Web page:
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Construction of a bacterial autoinducer detection system in mammalian cells


Quorum sensing (QS) is a cell density-dependent signaling system used by bacteria to coordinate gene expression within a population. QS systems in Gram negative bacteria consist of transcription factors of the LuxR family and their acyl homoserine lactone (AHL) ligands. We describe here a method for examining QS signaling systems in mammalian cells that uses engineered LuxR-type proteins from the opportunistic pathogen, Pseudomonas aeruginosa, which can function as AHL-dependent transcription factors. The engineered proteins respond to their cognate ligands and display sequence specific DNA binding properties. This system has several potential biotechnological and biological applications. It may be used to characterize any LuxR-type protein, screen animal and plant cell extracts or exudates for compounds that mimic or interfere with AHL signaling or to screen different cell types for AHL inactivating activities.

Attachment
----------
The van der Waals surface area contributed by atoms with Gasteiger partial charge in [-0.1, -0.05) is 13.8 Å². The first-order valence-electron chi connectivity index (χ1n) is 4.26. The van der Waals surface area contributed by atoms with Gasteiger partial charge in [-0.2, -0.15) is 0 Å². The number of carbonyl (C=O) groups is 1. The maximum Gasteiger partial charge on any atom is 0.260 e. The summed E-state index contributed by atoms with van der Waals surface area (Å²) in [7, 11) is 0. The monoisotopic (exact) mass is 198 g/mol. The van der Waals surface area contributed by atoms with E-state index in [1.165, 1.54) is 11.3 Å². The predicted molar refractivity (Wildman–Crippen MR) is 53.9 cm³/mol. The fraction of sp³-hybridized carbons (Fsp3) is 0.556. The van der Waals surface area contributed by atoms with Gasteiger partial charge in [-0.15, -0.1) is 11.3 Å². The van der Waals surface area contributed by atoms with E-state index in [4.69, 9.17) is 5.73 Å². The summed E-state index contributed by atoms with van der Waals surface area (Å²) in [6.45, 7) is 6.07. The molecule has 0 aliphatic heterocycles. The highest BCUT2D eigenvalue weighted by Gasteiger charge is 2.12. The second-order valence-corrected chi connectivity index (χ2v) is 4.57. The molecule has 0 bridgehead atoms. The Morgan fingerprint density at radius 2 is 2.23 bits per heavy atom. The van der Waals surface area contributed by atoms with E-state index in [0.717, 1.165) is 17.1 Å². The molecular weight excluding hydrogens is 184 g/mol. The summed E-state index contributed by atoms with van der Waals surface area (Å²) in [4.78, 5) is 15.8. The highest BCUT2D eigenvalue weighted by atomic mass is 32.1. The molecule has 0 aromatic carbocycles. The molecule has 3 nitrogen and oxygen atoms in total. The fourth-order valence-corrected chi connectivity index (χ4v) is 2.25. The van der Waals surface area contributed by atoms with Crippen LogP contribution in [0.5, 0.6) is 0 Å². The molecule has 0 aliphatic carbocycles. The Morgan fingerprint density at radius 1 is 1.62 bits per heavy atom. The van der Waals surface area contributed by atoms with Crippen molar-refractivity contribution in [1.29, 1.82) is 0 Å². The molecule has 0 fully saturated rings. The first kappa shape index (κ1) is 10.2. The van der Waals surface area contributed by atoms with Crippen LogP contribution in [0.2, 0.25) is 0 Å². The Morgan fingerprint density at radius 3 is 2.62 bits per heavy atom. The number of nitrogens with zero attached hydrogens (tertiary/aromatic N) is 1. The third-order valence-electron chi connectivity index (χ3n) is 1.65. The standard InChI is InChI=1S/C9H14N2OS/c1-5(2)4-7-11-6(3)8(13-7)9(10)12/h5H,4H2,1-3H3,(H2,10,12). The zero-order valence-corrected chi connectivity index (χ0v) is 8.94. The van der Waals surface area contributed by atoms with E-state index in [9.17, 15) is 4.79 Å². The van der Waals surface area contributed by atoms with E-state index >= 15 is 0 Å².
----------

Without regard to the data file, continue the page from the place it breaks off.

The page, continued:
quorum sensing


acylhomoserine lactone


N-3-oxodocanoyl-homoserine lactone


N-butyryl homoserine lactone


N-3-oxoheptanoyl homoserine lactone


protein module containing three copies of the VP16 transcriptional activation domain (TAD) and the nuclear localization signal (NLS) from SV40 T antigen




Simple Modular Architecture Research Tool


autoinducer binding domain


helix-turn-helix DNA binding domain


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Correspondence to Kendra P. Rumbaugh Ph.D..

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Published: December 30, 2004.

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Shiner, E.K., Reddy, S., Timmons, C. et al. Construction of a bacterial autoinducer detection system in mammalian cells. Biol. Proced. Online 6, 268–276 (2004).

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